WINDSOR, ONTARIO — Commercial trucks and other vehicles flowed steadily over the reopened Ambassador Bridge on Monday, with police in Windsor, Ont., keeping a close watch on the busy international border crossing.
Traffic resumed on the key trade route just before midnight after being blocked for nearly a week due to a protest against COVID-19 measures on the Canadian side of the span.
Police had moved in to clear demonstrators on Sunday, making more than two dozen arrests. On Monday, cruisers were seen along a road leading to the crossing, while certain intersections were blocked to prevent demonstrators from returning. Large commercial trucks and smaller vehicles lumbered onto and off the bridge, with a police officer helping to direct traffic.
Windsor police issued a warning that “enforcement is ongoing” in the area.
“There will be zero tolerance for illegal activity,” the forced tweeted.
A short distance away from the bridge, a handful of protesters had set up at the corner of an intersection, carrying Canadian flags and letting out occasional shouts of “freedom.”
Tristan Emond, who has been participating in the earlier demonstration since Friday evening, said the group plans to protest peacefully until an agreement is reached with the Canadian government to remove COVID-19 restrictions in the country.
“We are hoping to go back,” Emond said of a plan to return to the foot of the bridge. “For now we’ll hold our own here …. we have talked to police officers and they have said it’s OK for us to protest here as long as we stay on the sidewalk.”
Emond, who noted he had two shots of a COVID-19 vaccine, said he was out protesting because he’s tired of the repeated shutdowns brought on by the pandemic.
“We do not want our freedoms taken away any more, we want our country back,” he said.
Windsor resident Darnell Vanhorn said he was frustrated with the protests that had disrupted local life for days.
“It was like a teenager having a fit because they aren’t getting their own way,” he said of the demonstration that blocked the bridge, noting that the protest had disrupted schooling for his children and made it tough for him to take his usual route home from work.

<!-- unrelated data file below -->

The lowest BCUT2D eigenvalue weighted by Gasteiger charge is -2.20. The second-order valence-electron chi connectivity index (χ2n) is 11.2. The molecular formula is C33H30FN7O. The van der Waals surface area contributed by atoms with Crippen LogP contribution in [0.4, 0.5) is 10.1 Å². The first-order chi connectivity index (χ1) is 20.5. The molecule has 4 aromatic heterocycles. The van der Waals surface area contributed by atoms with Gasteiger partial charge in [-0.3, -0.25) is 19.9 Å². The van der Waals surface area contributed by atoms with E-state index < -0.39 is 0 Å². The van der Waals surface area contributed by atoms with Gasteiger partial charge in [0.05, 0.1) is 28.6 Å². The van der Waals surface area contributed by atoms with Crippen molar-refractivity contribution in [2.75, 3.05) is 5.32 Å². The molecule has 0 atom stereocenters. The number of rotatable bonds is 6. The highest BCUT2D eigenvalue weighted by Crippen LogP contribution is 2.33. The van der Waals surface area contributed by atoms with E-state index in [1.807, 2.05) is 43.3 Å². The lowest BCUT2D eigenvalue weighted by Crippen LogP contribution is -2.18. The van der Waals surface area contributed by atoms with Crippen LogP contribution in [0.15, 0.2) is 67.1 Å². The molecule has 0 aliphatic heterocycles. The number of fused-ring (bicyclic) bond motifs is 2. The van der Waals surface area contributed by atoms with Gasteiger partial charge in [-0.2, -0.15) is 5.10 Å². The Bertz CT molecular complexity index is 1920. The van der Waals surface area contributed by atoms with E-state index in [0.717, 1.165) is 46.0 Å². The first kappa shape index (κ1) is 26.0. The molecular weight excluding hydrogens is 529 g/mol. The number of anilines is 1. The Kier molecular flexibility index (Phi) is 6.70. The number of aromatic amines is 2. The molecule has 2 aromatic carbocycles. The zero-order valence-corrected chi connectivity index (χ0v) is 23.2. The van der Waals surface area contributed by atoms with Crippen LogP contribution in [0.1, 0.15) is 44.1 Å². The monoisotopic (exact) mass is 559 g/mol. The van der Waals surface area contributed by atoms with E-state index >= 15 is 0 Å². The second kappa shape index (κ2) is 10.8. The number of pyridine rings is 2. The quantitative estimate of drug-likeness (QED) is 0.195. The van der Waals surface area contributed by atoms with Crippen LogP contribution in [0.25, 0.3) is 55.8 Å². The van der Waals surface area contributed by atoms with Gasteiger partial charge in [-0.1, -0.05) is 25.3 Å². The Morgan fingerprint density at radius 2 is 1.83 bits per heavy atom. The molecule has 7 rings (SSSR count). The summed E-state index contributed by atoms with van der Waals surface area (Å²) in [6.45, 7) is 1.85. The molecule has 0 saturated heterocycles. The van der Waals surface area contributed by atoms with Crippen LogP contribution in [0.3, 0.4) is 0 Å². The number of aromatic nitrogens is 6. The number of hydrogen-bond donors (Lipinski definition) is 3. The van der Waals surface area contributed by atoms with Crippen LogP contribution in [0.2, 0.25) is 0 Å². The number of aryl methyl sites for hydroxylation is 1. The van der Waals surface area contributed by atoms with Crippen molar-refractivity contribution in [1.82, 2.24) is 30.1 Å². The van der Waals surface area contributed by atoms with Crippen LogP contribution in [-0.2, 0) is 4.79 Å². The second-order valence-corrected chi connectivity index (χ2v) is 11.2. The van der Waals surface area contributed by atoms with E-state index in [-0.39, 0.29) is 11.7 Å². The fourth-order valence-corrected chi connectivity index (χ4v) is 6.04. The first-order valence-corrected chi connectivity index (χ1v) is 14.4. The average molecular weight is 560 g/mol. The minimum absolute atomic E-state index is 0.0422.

“I think the city could have done a better job, a swifter job.”
Kaitlyn Buttenham also wished police had acted sooner, saying the protest at the bridge had made her feel unsafe
“I’m all for protests and they work when you do them right but this one has gotten out of hand and it’s too much,” she said, adding that she worried about dropping off and picking up her young daughter from school since the building was close to the bridge.
“It’s affecting everybody now, not just the people protesting.”
The Ambassador Bridge sees hundreds of millions of dollars in imports and exports cross it each day, and politicians on both sides of the border had decried the economic impact of the protest that blocked the span.
The chairman of Detroit International Bridge Company, which owns the bridge, called Monday for a plan to protect against similar disruptions in the future.
“We must join together to come up with an actionable plan that will protect and secure all border crossings in the Canada/U.S. corridor and ensure that this kind of disruption to critical infrastructure will never happen again,” Matt Moroun wrote in a statement.
Ontario Premier Doug Ford, who declared a state of emergency on Friday in response to the blockade in Windsor and an ongoing protest in Ottawa, said there would be no tolerance for those who caused further disruption.
“We’re going to make sure those borders are secure, that vehicles and trucks and transports and people can get across the border peacefully. I’m not going to tolerate anarchy at our borders or anywhere else,” he said at a news conference Monday.
“We need to get back to get back to business.”
Last week’s protest at the bridge affected three of Toyota Motor Manufacturing Canada’s production lines, pushed Ford Canada to reduce capacity at its Oakville, Ont., and Windsor plants and curbed manufacturing capacity at Chrysler and Dodge-maker Stellantis and Honda Canada.
On Monday, Toyota said it expected disruptions caused by the border blockade to continue for the day but Stellantis said its operations had resumed.
“We will not comment on projected losses, but will look to make up that production in the coming months,” Stellantis spokesperson LouAnn Gosselin wrote in a statement.
“We are working with our carriers to get parts into the plants as quickly as possible to mitigate any further disruptions.”
Honda Canada said it would run production only on one line on Monday, but noted that was due to previously scheduled downtime unrelated to the border disruption.